Cost-effectiveness of Pomalidomide, Carfilzomib, and Daratumumab for the Treatment of Patients with Heavily Pretreated Relapsed-refractory Multiple Myeloma in the United States

Christopher G. Pelligra, Kejal Parikh, Shien Guo, Conor Chandler, Jorge Mouro, Safiya Abouzaid, Sikander Ailawadhi

Research output: Contribution to journalArticle

8 Citations (Scopus)

Abstract

Purpose: Pomalidomide plus low-dose dexamethasone (POM-d), daratumumab monotherapy (DARA), and carfilzomib monotherapy (CAR) have been approved for use in the treatment of patients with heavily pretreated relapsed-refractory multiple myeloma (RRMM) in the US, based on findings from the MM-002, SIRIUS, and PX-171-003-A1 studies, respectively. The objective of this study was to assess the cost-effectiveness of POM-d, DARA, and CAR in this patient population from a US payer's perspective. Methods: A cost-effectiveness model was developed to estimate the cost and health outcomes over a 3-year time horizon in 3 health states: progression-free, post-progression, and death. The main efficacy data source was a matching-adjusted indirect comparison using data from the aforementioned studies. Direct medical costs were considered, including: treatment acquisition and administration (initial line and subsequent line), pre- and post-medication, prophylaxis treatment, adverse event management, and health care resource utilization. Sensitivity analyses were conducted. A scenario analysis that assumed equal efficacy across all 3 treatments was conducted. Costs, life-years, and quality-adjusted life-years were estimated and discounted at 3% per annum. Findings: Over 3 years, the use of POM-d was associated with similar life-years and quality-adjusted life-years gained compared with DARA and CAR (incremental: life-years, +0.02 and +0.07, respectively; quality-adjusted life-years, +0.01 and +0.05), and with a cost less than that of DARA (-$8,919) and similar to that of CAR (-$195). Sensitivity analyses illustrated that the results were sensitive to progression-free survival, treatment duration, and drug costs. An equal efficacy scenario resulted in cost-savings relative to those of both DARA and CAR (-$11,779 and -$12,595). Implications: POM-d may be a cost-effective treatment option relative to DARA or CAR in heavily pretreated patients with RRMM in the US.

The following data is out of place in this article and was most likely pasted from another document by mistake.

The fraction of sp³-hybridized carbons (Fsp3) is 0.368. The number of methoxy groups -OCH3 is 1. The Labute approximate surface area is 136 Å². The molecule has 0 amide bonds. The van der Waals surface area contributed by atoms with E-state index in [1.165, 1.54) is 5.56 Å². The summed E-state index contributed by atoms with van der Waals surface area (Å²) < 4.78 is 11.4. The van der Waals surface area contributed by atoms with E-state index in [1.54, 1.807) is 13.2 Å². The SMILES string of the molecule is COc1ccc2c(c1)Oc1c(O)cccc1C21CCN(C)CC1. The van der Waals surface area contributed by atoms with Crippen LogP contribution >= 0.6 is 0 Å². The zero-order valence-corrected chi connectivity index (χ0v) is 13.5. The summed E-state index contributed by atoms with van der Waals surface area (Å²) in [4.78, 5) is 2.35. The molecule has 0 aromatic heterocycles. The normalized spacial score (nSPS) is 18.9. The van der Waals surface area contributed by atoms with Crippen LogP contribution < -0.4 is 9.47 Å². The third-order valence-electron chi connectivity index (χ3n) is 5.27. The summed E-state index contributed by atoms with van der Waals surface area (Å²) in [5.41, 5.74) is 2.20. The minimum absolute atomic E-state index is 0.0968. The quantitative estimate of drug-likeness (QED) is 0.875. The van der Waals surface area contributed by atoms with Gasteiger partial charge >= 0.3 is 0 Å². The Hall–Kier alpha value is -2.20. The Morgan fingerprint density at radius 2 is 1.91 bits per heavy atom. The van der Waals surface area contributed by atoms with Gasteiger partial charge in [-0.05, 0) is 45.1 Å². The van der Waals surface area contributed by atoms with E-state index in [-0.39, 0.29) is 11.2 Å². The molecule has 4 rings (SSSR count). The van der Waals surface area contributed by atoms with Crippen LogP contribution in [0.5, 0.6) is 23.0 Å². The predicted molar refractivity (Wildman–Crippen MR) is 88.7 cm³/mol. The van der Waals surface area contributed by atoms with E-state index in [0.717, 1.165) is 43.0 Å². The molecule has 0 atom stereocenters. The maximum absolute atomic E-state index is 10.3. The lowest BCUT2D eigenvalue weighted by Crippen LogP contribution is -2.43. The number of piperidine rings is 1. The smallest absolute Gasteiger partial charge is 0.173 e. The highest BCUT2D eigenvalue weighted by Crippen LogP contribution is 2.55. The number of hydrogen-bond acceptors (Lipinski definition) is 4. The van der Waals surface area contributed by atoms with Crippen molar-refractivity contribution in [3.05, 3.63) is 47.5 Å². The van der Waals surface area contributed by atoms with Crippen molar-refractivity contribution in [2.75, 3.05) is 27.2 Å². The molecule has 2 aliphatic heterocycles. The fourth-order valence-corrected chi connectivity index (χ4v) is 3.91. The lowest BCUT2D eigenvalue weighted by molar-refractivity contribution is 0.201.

Original languageEnglish (US)
JournalClinical Therapeutics
DOIs
StateAccepted/In press - 2017

Fingerprint

Multiple Myeloma
Cost-Benefit Analysis
Quality-Adjusted Life Years
Health Care Costs
Costs and Cost Analysis
Therapeutics
Patient Acceptance of Health Care
Quality of Life
Drug Costs
Cost Savings
Health Resources
Information Storage and Retrieval
Dexamethasone
Disease-Free Survival
daratumumab
pomalidomide
carfilzomib
Health
Population

Keywords

  • Cost effectiveness
  • Economic models
  • Immunomodulation
  • Immunotherapy
  • Multiple myeloma

ASJC Scopus subject areas

  • Pharmacology
  • Pharmacology (medical)

Cite this

Cost-effectiveness of Pomalidomide, Carfilzomib, and Daratumumab for the Treatment of Patients with Heavily Pretreated Relapsed-refractory Multiple Myeloma in the United States. / Pelligra, Christopher G.; Parikh, Kejal; Guo, Shien; Chandler, Conor; Mouro, Jorge; Abouzaid, Safiya; Ailawadhi, Sikander.

In: Clinical Therapeutics, 2017.

Research output: Contribution to journalArticle

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abstract = "Purpose: Pomalidomide plus low-dose dexamethasone (POM-d), daratumumab monotherapy (DARA), and carfilzomib monotherapy (CAR) have been approved for use in the treatment of patients with heavily pretreated relapsed-refractory multiple myeloma (RRMM) in the US, based on findings from the MM-002, SIRIUS, and PX-171-003-A1 studies, respectively. The objective of this study was to assess the cost-effectiveness of POM-d, DARA, and CAR in this patient population from a US payer's perspective. Methods: A cost-effectiveness model was developed to estimate the cost and health outcomes over a 3-year time horizon in 3 health states: progression-free, post-progression, and death. The main efficacy data source was a matching-adjusted indirect comparison using data from the aforementioned studies. Direct medical costs were considered, including: treatment acquisition and administration (initial line and subsequent line), pre- and post-medication, prophylaxis treatment, adverse event management, and health care resource utilization. Sensitivity analyses were conducted. A scenario analysis that assumed equal efficacy across all 3 treatments was conducted. Costs, life-years, and quality-adjusted life-years were estimated and discounted at 3{\%} per annum. Findings: Over 3 years, the use of POM-d was associated with similar life-years and quality-adjusted life-years gained compared with DARA and CAR (incremental: life-years, +0.02 and +0.07, respectively; quality-adjusted life-years, +0.01 and +0.05), and with a cost less than that of DARA (-$8,919) and similar to that of CAR (-$195). Sensitivity analyses illustrated that the results were sensitive to progression-free survival, treatment duration, and drug costs. An equal efficacy scenario resulted in cost-savings relative to those of both DARA and CAR (-$11,779 and -$12,595). Implications: POM-d may be a cost-effective treatment option relative to DARA or CAR in heavily pretreated patients with RRMM in the US.",